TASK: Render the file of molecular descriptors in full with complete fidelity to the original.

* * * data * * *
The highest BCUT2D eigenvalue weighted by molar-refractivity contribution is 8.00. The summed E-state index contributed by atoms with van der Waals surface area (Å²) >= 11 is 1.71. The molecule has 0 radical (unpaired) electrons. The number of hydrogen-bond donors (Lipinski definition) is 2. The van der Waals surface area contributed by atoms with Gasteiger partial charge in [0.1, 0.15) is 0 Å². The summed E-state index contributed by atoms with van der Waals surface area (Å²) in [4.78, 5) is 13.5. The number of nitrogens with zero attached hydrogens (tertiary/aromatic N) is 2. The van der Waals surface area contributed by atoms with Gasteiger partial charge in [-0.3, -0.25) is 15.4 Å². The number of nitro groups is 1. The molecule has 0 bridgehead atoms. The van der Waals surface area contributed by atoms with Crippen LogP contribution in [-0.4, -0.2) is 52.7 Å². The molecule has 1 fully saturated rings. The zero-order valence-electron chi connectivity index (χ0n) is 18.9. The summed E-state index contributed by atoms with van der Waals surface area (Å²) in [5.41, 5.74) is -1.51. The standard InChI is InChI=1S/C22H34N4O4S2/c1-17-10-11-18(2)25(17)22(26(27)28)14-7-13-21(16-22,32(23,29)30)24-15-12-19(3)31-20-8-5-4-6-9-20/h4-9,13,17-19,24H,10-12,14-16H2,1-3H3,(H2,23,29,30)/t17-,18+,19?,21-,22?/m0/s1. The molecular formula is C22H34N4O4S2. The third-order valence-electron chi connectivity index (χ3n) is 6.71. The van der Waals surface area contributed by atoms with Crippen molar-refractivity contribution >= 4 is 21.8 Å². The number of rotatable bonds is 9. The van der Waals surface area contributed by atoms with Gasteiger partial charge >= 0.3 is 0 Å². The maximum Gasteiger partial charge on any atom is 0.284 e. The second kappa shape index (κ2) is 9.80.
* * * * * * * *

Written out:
The highest BCUT2D eigenvalue weighted by molar-refractivity contribution is 8.00. The summed E-state index contributed by atoms with van der Waals surface area (Å²) >= 11 is 1.71. The molecule has 0 radical (unpaired) electrons. The number of hydrogen-bond donors (Lipinski definition) is 2. The van der Waals surface area contributed by atoms with Gasteiger partial charge in [0.1, 0.15) is 0 Å². The summed E-state index contributed by atoms with van der Waals surface area (Å²) in [4.78, 5) is 13.5. The number of nitrogens with zero attached hydrogens (tertiary/aromatic N) is 2. The van der Waals surface area contributed by atoms with Gasteiger partial charge in [-0.3, -0.25) is 15.4 Å². The number of nitro groups is 1. The molecule has 0 bridgehead atoms. The van der Waals surface area contributed by atoms with Crippen LogP contribution in [-0.4, -0.2) is 52.7 Å². The molecule has 1 fully saturated rings. The zero-order valence-electron chi connectivity index (χ0n) is 18.9. The summed E-state index contributed by atoms with van der Waals surface area (Å²) in [5.41, 5.74) is -1.51. The standard InChI is InChI=1S/C22H34N4O4S2/c1-17-10-11-18(2)25(17)22(26(27)28)14-7-13-21(16-22,32(23,29)30)24-15-12-19(3)31-20-8-5-4-6-9-20/h4-9,13,17-19,24H,10-12,14-16H2,1-3H3,(H2,23,29,30)/t17-,18+,19?,21-,22?/m0/s1. The molecular formula is C22H34N4O4S2. The third-order valence-electron chi connectivity index (χ3n) is 6.71. The van der Waals surface area contributed by atoms with Crippen molar-refractivity contribution >= 4 is 21.8 Å². The number of rotatable bonds is 9. The van der Waals surface area contributed by atoms with Gasteiger partial charge >= 0.3 is 0 Å². The maximum Gasteiger partial charge on any atom is 0.284 e. The second kappa shape index (κ2) is 9.80.